She was predeceased by her parents Enoch and Eunise Young; her first husband Leon Brann; son Carleton Brann; her second husband Ellis Lee; her brothers Maurice, Basil, Donald, Stanley, Warren and Waldo; and sisters Alberta and Imogne.

In lieu of flowers, donations may be made on her behalf to any charitable organization.


WINSLOW––Anette E. Lovejoy, 70, of Winslow, passed away unexpectedly Monday, March 19, 2018, at Inland Hospital, Waterville. She was born in Waterville on July 7, 1947, the daughter of Basil and Maxine (Palmer) Rines.

Anette was a cake decorator and retired from the bakery of Sam’s Club, in Augusta. She enjoyed going out with her daughter Joyce for paint night, spending time with her daughter Becky at the pool, and being with her daughter Janet who lived with her and spent every day in their garage dayroom. She also enjoyed her time with her grandson, Devin, who would spend time cooking dinner for her and her grandson Justin, who was there to fix any of her mechanical needs from car to lawn mower.

Anette is survived by her husband Ted, of Winslow; three daughters, Janet Rogers, of Winslow, and her children Nichole and Matthew, Becky Ouellette and husband Steven, of Oakland and their children Myriah, Devin and Cody, Joyce Castonguay and husband Darrell, of Winslow, and their children Danielle and Justin; one sister Jo An Hogan and husband Eddy, of Salem, New Hampshire; four step-sons, Todd, Mark, Danny and Jay Lovejoy; and several great-grandchildren.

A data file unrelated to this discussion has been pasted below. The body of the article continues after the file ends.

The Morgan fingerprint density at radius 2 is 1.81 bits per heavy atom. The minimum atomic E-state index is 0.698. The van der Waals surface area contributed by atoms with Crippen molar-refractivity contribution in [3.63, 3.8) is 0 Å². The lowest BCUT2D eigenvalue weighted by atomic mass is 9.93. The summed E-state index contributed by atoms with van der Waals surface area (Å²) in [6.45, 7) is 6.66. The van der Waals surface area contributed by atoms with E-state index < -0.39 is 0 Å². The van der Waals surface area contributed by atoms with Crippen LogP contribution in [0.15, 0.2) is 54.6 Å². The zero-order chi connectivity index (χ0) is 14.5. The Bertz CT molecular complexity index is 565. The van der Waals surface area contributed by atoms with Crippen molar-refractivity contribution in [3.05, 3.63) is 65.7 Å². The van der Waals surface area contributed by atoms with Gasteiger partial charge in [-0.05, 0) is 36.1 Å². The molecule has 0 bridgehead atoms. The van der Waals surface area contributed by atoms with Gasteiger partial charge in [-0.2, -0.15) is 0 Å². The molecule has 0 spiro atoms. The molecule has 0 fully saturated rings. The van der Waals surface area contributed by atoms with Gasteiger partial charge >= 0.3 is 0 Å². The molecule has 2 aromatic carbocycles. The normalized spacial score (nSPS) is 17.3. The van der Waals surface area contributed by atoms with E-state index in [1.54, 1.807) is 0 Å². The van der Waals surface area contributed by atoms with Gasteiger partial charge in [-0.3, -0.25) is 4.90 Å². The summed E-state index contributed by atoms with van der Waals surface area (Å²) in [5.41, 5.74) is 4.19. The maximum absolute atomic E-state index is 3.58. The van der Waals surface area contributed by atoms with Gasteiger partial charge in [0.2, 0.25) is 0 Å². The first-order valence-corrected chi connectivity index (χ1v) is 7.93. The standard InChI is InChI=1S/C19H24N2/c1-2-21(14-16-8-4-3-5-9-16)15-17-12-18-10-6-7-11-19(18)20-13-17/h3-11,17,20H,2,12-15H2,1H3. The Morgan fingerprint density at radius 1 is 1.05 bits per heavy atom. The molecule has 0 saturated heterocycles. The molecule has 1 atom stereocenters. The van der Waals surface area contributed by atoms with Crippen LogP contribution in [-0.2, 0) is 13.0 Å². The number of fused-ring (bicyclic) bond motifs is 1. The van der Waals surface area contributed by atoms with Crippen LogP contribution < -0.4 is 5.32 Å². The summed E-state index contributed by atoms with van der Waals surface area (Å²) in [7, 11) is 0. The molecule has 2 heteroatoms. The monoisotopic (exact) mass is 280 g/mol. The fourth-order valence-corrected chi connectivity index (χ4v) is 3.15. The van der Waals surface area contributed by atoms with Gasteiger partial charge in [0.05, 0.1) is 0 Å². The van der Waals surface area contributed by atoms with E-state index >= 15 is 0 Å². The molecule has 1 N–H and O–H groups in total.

An online guestbook may be signed and condolences expressed at


STEVEN W. DAVIS JR., 35, of Waldoboro, passed away unexpectedly on Tuesday, February 27, 2018, at his home. Locally, he is survived by a daughter, Jenna May Davis, and Steven’s former wife, Melody M. Davis, of Washington.

ARMAND LACROIX, 72, of Augusta, passed away on Wednesday, March 14, 2018, at the Comfort Care Unit at MaineGeneral Rehabilitation and Long Term Care at Glenridge, Augusta. Locally, he is survived by sisters Theresa Smith, Lorraine Ladd and husband Donald, all of Augusta, and Jeannette Gay, of Weeks Mills.

STEVEN W. CHICOINE, 65, of Portland, passed away on Thursday, March 15, 2018, in Portland. Locally, he is survived by his former wife, Alice Chicoine, of Windsor.

LUCILLE McDONALD, 81, of Embden, passed away unexpectedly on Thursday, March 15, 2018, at Eastern Maine Medical Center, in Bangor. Locally, she is survived by her children, Randy and Linda Cates, of Bingham, Robert McDonald, of Bingham, Lisa and Peter Foss, of Embden, and Dwayne McDonald, of Oakland.


BARBARA A. WILSON, 70, of Farmingdale, formerly of Whitefield, passed away on Wednesday, March 14, 2018, at Captain Lewis Residence, in Farmingdale. She attended school in Jefferson and also attended Erskine Academy, in South China. She worked at Digital, SCI, in Augusta, and Whitefield Superette. Locally, she is survived by a son, Warner Wilson and wife Becky, of Jefferson.